Cerro Catedral installs new Avalauncher avalanche control device!

Cerro Catedral installs new Avalauncher avalanche control device!

Avalauncher Punta Nevada Catedral Alta Patagonia
Cerro Catedral's new Avalauncher perched on the Punta Nevada ridgeline, in the Nubes zone of the mountain

The world of skiing in South America is about to change for the better. Argentine ski resort, Cerro Catedral has just announced the successful installation of its first Avalauncher (View their post translated to English). This powerful snow safety tool will allow the ski patrol at Catedral-Alta Patagonia to perform avalanche control work around the Nubes area. Steep alpine slopes with high elevation Northeast through Southeast facing starting zones characterize the terrain surrounding the Nubes chair. The use of an avalauncher, built by Avalanche Mitigation Services in the United States, keeps patrollers off the slope and enables them to create many smaller avalanches from a safe distance. These measures ensure that the slopes never develop enough of a slab to create monster avalanches later on that could potentially destroy property or injure skiers. It will also play a huge role in keeping the upper mountain open after a sizable storm, which means more powder skiing for everyone.

A bit of history on the avalauncher:

Atwater Avalauncher
Monty Atwater demonstrating the original Mark 10 Avalauncher at Squaw Valley, California in 1962. Photo: Monty Atwater, Jr.

Avalanche hunters of the 1960’s were looking for a way to mitigate the ever-present danger of snow slides in and around ski areas. The destructive forces of avalanches were well known by then, and there needed to be a way to bring them down from a safe distance. Artillery was already being employed at this time, thanks to the hard work of a man named Monty Atwater. His position as a snow ranger at Alta Ski Area in the Wasatch Mountains of Utah, USA kept him in a constant battle with the snowy torrents. The use of artillery was effective, but also very expensive. It could also only be used on long distance targets (greater than 1000 meters away). The development of an air powered weapon that was capable of launching a 2Lb (4KG) explosive projectile promised to solve that problem. Atwater became aware of a pneumatic baseball-pitching machine for Major League Baseball and contacted its inventor, Frank Parsoneault. Under further direction from Atwater, Parsoneault began creating prototypes of what was soon deemed the Avalauncher. It has also lived under the name of the “Soup Gun” because its original projectiles were tin soup cans filled with explosives. After some unsuccessful attempts and thousands of cans of soup, the creators finally realized that a stabilized canister was necessary for controlled shooting. The accuracy of the avalauncher improved with the implementation of fin-stabilized rounds, and distance started approaching 1000 feet. After the prototypes proved their effectiveness, the proliferation of the avalauncher began across North America. The compressed nitrogen-powered device is now used in many countries throughout the world and has become a valuable item in the avalanche hunter’s arsenal.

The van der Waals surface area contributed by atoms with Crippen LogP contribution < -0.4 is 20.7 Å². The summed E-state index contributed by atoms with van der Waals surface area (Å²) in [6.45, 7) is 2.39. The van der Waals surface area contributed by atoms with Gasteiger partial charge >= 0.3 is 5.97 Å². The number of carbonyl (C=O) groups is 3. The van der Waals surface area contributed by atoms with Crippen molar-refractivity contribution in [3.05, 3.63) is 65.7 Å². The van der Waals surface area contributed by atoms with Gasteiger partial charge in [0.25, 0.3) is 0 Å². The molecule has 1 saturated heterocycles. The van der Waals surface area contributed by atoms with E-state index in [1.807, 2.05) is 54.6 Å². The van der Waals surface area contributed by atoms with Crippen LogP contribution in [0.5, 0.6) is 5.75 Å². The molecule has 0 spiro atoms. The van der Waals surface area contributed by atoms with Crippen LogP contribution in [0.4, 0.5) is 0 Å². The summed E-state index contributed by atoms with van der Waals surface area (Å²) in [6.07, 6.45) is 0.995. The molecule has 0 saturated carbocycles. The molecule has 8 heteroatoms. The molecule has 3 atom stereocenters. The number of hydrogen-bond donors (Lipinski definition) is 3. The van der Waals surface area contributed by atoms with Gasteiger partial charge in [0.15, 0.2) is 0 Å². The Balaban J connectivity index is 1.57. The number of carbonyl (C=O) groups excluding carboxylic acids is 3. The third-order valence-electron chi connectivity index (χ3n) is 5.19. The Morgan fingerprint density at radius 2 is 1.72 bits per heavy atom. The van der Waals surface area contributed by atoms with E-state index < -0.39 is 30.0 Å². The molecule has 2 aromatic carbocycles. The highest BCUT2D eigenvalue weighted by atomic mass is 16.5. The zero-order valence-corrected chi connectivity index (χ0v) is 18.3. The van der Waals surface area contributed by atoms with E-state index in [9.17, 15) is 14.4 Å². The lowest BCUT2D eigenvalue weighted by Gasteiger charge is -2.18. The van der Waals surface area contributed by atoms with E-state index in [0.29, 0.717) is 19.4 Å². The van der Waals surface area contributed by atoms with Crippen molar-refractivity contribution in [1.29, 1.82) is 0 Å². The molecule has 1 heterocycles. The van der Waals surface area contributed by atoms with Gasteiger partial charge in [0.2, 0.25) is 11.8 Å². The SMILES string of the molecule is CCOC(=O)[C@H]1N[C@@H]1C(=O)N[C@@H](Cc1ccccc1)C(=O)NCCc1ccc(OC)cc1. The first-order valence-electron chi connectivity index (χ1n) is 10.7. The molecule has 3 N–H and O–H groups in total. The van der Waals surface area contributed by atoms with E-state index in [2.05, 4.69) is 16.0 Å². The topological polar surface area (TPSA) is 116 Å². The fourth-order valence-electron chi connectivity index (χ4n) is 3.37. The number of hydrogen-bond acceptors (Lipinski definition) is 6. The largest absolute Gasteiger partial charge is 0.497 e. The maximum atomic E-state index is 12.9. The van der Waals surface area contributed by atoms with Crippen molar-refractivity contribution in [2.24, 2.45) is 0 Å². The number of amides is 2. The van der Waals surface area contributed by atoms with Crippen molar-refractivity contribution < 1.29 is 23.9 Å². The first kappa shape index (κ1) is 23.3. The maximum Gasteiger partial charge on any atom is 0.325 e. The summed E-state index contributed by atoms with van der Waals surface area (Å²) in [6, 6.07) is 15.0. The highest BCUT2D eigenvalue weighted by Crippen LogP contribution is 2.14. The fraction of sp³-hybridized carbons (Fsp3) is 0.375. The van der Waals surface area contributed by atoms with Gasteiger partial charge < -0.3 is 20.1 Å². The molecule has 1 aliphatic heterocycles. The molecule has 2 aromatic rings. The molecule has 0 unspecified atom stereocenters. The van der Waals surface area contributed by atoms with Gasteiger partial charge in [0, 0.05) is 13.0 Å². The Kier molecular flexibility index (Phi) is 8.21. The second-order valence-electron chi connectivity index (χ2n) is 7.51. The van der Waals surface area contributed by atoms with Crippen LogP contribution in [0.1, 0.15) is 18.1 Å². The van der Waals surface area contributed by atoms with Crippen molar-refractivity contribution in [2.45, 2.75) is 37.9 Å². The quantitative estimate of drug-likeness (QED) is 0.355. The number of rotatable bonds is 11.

Avalauncher Snowbird
Snowbird Ski Patrol putting their Avalauncher to good use. Photo: Sean Zimmerman-Wall

Additional Information: Evolution of the Avalauncher by John Brennan

The acquisition of this device marks a sea change for the resort community of Patagonia. It also illustrates the resort’s commitment to a comprehensive snow safety plan. The ability to keep terrain open and safe is a critical job of the ski patrol and it will translate into economic benefits for Cerro Catedral. We look forward to meeting up with the patrollers this winter to see them fire this machine and slay the white dragons that lurk in the mountainous terrain of the Southern Andes.

About Author

<p>Professional Outdoor Guide, specializing in backcountry skiing, heliskiing</p> <p>Stomping grounds: Wasatch Range, Andes Mountains</p>